Pastoral Letter: From Massachusetts Clergy
(The New England tour of Sarah and Angelina Grimke, the first female agents of the Anti-Slavery Society, shocked and angered the traditional Massachusetts clergy who issued this "Pastoral Letter" in August 1837.)
We invite your attention to the dangers which at present seem to threaten the female character with wide-spread and permanent injury.
The appropriate duties and influence of women are clearly stated in teh New Testament. Those duties and that influence are unobstrusive and private, but the souce of mighty power. When the mild, dependent, softening influence of woman upon the sterness of man's opinions is fully exercised, society feels the effects of it in a thousand forms. The power of woman is in her dependence, flowing from the consciousness of that weakness which God has given her for her protection, and which keeps her in those departments of life that form the character of individuals and of the nation. There are social influences which femalses use in promoting piety and the great objects of Christian benevolence which we cannot too highly commend. We appreciate the unostentatious prayers and efforts of woman in advancing the cause of religion at home and abroad:--in Sabbath-schools, in leading religious inquirers to the pastors for instruction, and in all such associated effort as becomes the modesty of her sex; and earnestly hope that she may abound more and more in these labors of piety and love. But when she assumes the place and tone of man as a public reformer, our care and protection of her seem unnecessary; we put ourselves in self-defence against her; she yields the power which God has given her for protection, and her character becomes unnatural. If the vine, whose strength and beauty is to lean upon the trellis-work and half conceal its clusters, thinks to assume the independence and the overshadowing nature of the elm, it will not only cease to bear fruit, but fall in shame and dishonor into the dust.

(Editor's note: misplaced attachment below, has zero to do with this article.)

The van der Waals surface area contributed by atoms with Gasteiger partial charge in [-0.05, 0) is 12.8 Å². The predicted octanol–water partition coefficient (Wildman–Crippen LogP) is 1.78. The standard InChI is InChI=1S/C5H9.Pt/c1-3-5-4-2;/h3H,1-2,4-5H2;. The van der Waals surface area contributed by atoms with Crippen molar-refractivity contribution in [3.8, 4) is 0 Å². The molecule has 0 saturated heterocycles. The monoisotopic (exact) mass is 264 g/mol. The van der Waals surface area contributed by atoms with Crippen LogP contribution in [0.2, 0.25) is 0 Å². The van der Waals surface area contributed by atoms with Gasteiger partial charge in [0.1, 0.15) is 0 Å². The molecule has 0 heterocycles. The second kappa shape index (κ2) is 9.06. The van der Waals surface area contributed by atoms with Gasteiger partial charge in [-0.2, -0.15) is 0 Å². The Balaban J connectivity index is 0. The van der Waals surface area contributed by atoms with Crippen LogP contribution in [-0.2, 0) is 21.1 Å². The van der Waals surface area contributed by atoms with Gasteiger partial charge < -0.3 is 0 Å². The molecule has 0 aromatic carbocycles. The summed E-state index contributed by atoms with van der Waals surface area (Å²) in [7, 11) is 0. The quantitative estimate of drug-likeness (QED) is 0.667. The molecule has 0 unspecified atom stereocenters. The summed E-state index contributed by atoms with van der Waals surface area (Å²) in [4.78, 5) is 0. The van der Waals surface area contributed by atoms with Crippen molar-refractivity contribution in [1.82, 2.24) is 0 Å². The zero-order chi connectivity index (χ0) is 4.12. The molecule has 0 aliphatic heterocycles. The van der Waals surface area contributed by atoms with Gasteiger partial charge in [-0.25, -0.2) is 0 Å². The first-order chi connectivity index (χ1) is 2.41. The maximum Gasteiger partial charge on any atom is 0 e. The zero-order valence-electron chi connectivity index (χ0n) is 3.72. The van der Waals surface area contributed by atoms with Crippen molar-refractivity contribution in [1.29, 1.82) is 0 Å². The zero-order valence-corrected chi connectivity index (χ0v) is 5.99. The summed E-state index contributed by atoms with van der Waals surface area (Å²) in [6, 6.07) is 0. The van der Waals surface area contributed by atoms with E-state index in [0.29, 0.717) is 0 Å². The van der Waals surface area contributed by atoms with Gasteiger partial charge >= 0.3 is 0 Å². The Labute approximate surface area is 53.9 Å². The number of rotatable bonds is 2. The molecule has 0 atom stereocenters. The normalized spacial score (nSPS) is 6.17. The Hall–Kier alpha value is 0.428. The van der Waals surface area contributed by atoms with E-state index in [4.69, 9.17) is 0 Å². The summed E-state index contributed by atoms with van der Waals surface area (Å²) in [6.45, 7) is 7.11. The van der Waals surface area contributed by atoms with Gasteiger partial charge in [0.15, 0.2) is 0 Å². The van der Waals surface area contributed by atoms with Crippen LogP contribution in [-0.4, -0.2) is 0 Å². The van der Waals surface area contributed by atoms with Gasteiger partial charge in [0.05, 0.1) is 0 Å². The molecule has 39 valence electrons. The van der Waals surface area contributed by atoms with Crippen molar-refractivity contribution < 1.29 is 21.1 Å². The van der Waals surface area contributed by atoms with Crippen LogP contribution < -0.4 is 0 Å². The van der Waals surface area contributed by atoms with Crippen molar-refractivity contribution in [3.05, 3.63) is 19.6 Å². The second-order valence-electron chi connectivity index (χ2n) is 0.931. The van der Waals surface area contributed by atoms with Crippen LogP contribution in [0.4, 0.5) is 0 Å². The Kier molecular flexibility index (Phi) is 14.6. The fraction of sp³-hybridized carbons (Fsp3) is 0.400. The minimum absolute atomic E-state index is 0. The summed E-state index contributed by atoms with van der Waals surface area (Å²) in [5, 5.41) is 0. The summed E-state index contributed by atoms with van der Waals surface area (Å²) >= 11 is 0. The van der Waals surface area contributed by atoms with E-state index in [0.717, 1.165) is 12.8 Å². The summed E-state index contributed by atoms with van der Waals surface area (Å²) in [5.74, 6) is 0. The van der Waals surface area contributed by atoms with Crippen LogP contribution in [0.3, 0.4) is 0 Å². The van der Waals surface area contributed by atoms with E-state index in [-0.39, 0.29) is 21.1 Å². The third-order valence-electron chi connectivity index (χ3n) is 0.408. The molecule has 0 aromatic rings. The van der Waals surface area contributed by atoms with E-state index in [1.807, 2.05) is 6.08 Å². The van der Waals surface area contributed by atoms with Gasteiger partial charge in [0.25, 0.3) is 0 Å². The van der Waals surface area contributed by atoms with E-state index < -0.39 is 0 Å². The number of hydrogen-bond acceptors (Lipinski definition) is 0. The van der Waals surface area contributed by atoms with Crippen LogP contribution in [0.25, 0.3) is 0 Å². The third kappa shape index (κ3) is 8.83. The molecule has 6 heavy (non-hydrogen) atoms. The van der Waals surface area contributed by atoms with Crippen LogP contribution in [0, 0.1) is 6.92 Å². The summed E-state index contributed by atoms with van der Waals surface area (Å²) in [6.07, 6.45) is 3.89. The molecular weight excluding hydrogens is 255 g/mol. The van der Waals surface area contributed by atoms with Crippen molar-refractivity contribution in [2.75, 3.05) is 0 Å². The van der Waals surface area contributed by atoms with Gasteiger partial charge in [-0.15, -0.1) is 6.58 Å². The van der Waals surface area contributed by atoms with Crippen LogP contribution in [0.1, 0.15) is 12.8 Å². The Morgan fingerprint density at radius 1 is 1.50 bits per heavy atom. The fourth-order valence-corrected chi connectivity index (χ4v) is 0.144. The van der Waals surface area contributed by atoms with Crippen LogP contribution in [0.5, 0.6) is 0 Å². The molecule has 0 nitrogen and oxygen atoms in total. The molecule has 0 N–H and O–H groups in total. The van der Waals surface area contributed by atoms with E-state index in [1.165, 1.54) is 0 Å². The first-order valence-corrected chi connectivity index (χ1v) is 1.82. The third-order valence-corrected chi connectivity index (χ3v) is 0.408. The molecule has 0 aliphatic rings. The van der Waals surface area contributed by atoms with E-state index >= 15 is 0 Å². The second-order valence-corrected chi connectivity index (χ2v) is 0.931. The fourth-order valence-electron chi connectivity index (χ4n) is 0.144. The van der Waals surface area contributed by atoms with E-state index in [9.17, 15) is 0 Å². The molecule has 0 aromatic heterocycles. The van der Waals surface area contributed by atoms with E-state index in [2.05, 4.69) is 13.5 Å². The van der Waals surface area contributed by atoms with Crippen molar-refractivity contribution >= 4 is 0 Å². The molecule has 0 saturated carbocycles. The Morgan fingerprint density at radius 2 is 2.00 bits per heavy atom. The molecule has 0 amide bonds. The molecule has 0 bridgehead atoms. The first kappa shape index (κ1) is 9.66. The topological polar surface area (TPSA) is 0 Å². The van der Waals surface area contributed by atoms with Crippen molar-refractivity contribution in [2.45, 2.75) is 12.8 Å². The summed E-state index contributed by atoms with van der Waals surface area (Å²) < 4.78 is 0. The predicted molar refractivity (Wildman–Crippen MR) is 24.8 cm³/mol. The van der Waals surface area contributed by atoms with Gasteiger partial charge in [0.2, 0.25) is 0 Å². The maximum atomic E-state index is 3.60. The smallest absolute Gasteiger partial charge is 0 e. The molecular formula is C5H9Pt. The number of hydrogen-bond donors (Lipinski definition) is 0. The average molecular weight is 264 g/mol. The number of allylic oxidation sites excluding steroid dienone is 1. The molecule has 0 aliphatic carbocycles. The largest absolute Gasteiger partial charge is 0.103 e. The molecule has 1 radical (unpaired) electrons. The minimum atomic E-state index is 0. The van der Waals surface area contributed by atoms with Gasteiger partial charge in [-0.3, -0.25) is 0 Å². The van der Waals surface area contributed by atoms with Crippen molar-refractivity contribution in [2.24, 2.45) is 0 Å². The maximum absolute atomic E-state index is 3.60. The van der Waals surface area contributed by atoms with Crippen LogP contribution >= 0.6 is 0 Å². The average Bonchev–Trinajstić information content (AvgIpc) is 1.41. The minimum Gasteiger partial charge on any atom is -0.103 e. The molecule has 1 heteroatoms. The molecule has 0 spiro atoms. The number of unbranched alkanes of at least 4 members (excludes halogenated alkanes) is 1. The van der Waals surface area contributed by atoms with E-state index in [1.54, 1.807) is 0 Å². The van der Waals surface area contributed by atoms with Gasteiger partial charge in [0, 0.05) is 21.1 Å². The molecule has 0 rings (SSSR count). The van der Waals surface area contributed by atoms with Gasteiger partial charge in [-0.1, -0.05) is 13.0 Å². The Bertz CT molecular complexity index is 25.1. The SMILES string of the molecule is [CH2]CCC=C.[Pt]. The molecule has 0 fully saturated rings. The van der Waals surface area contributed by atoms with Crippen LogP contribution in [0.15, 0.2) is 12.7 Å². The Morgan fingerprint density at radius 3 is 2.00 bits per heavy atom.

We cannot, therefore, but regret the mistaken conduct of those who encourage females to bear an obtrusive and ostentatious part in measures of reform, and countenance any of that sex who so far forget themselves as to itinerate in the character of public lecturers and teachers.
We especially deplore the intimate acquaintance and promiscuous conversation of females with regard to the things "which ought not to be named"*; by which that modesty and delicacy which is the charm of domestic life, an which constitutes the true influence of woman in society, is consumed, and the way opened, as we apprehend, for degeneracy and ruin. We say these things, not to discourage proper influences against sin, but to secure such reformation as we believe in Scriptural, and will be permanent.
*This refers to the Grimkes' explicit discussion in their speeches of the fact that slave women were prohibited from marrying and subject to the sexual demands of white masters and overseers.